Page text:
What is a Candidate key?
Candidate key is a single key or a group of multiple keys that uniquely identify rows in a table.
A Candidate key is a subset of Super keys and is devoid of any unnecessary attributes that are not important for uniquely identifying tuples.
The value for the Candidate key is unique and non-null for all tuples. And every table has to have at least one Candidate key. But there can be more than one Candidate Key too.
For example, in the example that we took earlier, both Id and Email can act as a Candidate for the table as they contain unique and non-null values.
On the other hand, we cannot use the attributes like City or Gender to retrieve tuples from the table as they have no unique values.
Whereas on querying the table on the Id attribute will help us to retrieve unique tuples.
Primary Key in SQL
Primary key is the Candidate key selected by the database administrator to uniquely identify tuples in a table.
Out of all the Candidate keys that can be possible for a table, there can be only one key that will be used to retrieve unique tuples from the table. This Candidate key is called the Primary Key.
There can be only one Primary key for a table. Depending on how the Candidate Key is constructed the primary key can be a single attribute or a group of attributes. But the important point to remember is that the Primary key should be a unique and non-null attribute(s).
There can be two ways to create a Primary key for the table. The first way is to alter an already created to add the Primary key constraint on an attribute. This is shown below:
Now if I try to add a new row with duplicate Id value, it will give me an error message.
The second way of adding a Primary key is during the creation of the table itself. All you have to do is add the Primary Key constraint at the end after defining all the attributes in the table.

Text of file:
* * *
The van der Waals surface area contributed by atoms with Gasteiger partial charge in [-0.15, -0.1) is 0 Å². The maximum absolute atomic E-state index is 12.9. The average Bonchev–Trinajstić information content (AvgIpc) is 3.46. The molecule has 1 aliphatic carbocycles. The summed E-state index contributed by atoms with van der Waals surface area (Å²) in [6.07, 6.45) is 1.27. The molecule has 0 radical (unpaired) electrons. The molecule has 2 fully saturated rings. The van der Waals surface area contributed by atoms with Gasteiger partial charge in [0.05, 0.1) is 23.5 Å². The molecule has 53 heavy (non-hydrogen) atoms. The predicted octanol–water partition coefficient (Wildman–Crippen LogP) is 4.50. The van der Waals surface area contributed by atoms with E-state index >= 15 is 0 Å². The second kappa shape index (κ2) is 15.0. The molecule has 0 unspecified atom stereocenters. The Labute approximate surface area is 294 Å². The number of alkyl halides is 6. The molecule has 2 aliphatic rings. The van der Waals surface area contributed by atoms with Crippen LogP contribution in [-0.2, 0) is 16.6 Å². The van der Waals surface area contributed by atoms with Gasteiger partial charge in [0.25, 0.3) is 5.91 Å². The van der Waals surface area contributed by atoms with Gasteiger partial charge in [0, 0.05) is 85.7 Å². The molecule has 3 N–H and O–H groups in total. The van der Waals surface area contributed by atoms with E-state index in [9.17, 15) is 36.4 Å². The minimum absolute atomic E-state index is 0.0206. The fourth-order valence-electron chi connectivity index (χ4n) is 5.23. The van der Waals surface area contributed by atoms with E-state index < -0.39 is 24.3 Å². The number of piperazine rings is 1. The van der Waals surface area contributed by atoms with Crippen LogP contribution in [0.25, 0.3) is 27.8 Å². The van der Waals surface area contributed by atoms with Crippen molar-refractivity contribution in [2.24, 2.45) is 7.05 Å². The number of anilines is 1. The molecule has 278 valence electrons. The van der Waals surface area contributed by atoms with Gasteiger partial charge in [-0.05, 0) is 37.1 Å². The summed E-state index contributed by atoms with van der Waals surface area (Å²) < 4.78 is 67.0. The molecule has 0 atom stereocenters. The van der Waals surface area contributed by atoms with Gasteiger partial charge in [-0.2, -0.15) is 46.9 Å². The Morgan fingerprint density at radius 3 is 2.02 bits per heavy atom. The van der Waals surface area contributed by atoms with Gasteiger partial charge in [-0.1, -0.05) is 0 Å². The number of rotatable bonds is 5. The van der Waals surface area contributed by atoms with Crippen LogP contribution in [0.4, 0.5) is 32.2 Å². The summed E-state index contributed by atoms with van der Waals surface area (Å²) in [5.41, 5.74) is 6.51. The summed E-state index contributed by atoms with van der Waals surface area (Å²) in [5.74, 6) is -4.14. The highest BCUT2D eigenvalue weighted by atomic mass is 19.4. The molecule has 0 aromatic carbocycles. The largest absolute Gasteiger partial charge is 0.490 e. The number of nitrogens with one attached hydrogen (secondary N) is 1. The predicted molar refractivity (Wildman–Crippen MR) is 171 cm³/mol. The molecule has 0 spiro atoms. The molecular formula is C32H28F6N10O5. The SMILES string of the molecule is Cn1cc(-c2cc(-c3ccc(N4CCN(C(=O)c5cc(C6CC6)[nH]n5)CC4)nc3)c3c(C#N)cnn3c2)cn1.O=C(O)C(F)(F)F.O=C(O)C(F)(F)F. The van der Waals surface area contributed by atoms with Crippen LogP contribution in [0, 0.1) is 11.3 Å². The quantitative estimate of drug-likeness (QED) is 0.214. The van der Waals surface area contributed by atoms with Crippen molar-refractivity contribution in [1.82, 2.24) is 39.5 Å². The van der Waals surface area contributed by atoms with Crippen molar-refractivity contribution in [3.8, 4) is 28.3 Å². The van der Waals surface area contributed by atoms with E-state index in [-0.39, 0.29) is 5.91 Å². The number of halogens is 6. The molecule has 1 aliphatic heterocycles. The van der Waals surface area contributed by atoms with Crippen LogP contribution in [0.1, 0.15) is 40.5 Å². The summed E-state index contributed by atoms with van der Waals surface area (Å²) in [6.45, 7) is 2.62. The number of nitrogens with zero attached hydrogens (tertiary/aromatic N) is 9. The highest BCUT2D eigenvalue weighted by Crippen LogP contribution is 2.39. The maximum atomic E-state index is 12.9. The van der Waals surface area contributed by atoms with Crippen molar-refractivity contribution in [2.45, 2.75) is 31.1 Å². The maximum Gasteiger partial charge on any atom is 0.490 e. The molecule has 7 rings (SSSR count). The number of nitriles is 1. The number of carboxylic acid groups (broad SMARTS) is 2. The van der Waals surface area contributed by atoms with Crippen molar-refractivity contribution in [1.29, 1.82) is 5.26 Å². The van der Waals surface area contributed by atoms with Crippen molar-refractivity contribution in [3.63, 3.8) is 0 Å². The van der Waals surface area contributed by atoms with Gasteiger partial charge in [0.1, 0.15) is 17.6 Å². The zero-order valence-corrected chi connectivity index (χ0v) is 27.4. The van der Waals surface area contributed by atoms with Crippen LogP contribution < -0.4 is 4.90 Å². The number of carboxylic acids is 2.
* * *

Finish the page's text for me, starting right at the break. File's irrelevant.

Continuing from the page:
To define a Primary Key constraint on multiple attributes, you can list all the attributes in the parenthesis as shown below.
But remember that these attributes should be defined as non-null values otherwise the whole purpose of using the Primary key to identify tuples uniquely gets defeated.
Alternate or Secondary keys in SQL
Alternate keys are those candidate keys which are not the Primary key.
There can be only one Primary key for a table. Therefore all the remaining Candidate keys are known as Alternate or Secondary keys. They can also uniquely identify tuples in a table, but the database administrator chose a different key as the Primary key.
If we look at the Employee table once again, since I have chosen Id as the Primary key, the other Candidate Key (Email), becomes the Alternate key for the table.
Foreign key in SQL
Foreign key is an attribute which is a Primary key in its parent table, but is included as an attribute in another host table.
A Foreign key generates a relationship between the parent table and the host table. For example, in addition to the Employee table containing the personal details of the employees, we might have another table Department containing information related to the department of the employee.
The Primary key in this table is the Department Id. We can add this attribute to the Employee by making it the Foreign key in the table. We can either do this when we are creating the table or we can alter the table later to add the Foreign Key constraint. Here I have altered the table, but creating Foreign Key during table creation is similar to that for Primary Key.